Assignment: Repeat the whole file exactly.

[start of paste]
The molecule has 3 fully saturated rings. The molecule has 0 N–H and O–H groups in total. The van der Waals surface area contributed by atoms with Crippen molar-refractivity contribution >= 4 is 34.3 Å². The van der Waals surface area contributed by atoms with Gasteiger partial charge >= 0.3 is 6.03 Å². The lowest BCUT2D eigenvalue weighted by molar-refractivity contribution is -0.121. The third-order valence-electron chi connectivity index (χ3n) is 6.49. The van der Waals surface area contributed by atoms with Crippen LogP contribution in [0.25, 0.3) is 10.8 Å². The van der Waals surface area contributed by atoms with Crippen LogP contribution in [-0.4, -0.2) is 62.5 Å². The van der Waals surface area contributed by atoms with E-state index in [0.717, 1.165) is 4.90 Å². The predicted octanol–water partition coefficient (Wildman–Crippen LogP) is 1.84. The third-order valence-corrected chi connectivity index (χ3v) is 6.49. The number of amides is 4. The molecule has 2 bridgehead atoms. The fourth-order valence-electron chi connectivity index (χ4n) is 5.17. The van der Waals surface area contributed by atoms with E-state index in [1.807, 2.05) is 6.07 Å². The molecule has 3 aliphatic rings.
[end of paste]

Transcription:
The molecule has 3 fully saturated rings. The molecule has 0 N–H and O–H groups in total. The van der Waals surface area contributed by atoms with Crippen molar-refractivity contribution >= 4 is 34.3 Å². The van der Waals surface area contributed by atoms with Gasteiger partial charge >= 0.3 is 6.03 Å². The lowest BCUT2D eigenvalue weighted by molar-refractivity contribution is -0.121. The third-order valence-electron chi connectivity index (χ3n) is 6.49. The van der Waals surface area contributed by atoms with Crippen LogP contribution in [0.25, 0.3) is 10.8 Å². The van der Waals surface area contributed by atoms with Crippen LogP contribution in [-0.4, -0.2) is 62.5 Å². The van der Waals surface area contributed by atoms with E-state index in [0.717, 1.165) is 4.90 Å². The predicted octanol–water partition coefficient (Wildman–Crippen LogP) is 1.84. The third-order valence-corrected chi connectivity index (χ3v) is 6.49. The number of amides is 4. The molecule has 2 bridgehead atoms. The fourth-order valence-electron chi connectivity index (χ4n) is 5.17. The van der Waals surface area contributed by atoms with E-state index in [1.807, 2.05) is 6.07 Å². The molecule has 3 aliphatic rings.